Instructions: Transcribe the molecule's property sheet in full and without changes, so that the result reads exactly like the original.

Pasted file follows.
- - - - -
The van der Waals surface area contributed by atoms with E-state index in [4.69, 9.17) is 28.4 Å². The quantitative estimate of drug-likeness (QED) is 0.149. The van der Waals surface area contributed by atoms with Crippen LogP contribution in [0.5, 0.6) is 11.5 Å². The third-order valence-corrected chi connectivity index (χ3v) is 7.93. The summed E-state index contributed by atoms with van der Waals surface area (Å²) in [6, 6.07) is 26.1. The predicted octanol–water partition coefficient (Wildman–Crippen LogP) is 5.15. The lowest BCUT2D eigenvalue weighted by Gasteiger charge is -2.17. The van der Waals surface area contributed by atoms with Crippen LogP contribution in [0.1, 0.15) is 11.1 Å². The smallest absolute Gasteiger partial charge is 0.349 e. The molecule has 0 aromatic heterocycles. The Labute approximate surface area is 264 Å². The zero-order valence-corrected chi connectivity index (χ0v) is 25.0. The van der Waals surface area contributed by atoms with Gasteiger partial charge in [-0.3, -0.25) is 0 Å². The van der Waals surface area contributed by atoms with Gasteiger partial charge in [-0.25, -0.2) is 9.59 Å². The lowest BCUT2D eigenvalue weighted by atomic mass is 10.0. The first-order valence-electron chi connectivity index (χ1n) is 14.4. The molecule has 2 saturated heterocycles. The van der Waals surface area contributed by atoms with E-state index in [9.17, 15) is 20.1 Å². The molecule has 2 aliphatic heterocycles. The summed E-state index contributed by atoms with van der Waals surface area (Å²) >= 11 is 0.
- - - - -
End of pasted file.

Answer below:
The van der Waals surface area contributed by atoms with E-state index in [4.69, 9.17) is 28.4 Å². The quantitative estimate of drug-likeness (QED) is 0.149. The van der Waals surface area contributed by atoms with Crippen LogP contribution in [0.5, 0.6) is 11.5 Å². The third-order valence-corrected chi connectivity index (χ3v) is 7.93. The summed E-state index contributed by atoms with van der Waals surface area (Å²) in [6, 6.07) is 26.1. The predicted octanol–water partition coefficient (Wildman–Crippen LogP) is 5.15. The lowest BCUT2D eigenvalue weighted by Gasteiger charge is -2.17. The van der Waals surface area contributed by atoms with Crippen LogP contribution in [0.1, 0.15) is 11.1 Å². The smallest absolute Gasteiger partial charge is 0.349 e. The molecule has 0 aromatic heterocycles. The Labute approximate surface area is 264 Å². The zero-order valence-corrected chi connectivity index (χ0v) is 25.0. The van der Waals surface area contributed by atoms with Gasteiger partial charge in [-0.3, -0.25) is 0 Å². The van der Waals surface area contributed by atoms with Gasteiger partial charge in [-0.25, -0.2) is 9.59 Å². The lowest BCUT2D eigenvalue weighted by atomic mass is 10.0. The first-order valence-electron chi connectivity index (χ1n) is 14.4. The molecule has 2 saturated heterocycles. The van der Waals surface area contributed by atoms with E-state index in [9.17, 15) is 20.1 Å². The molecule has 2 aliphatic heterocycles. The summed E-state index contributed by atoms with van der Waals surface area (Å²) >= 11 is 0.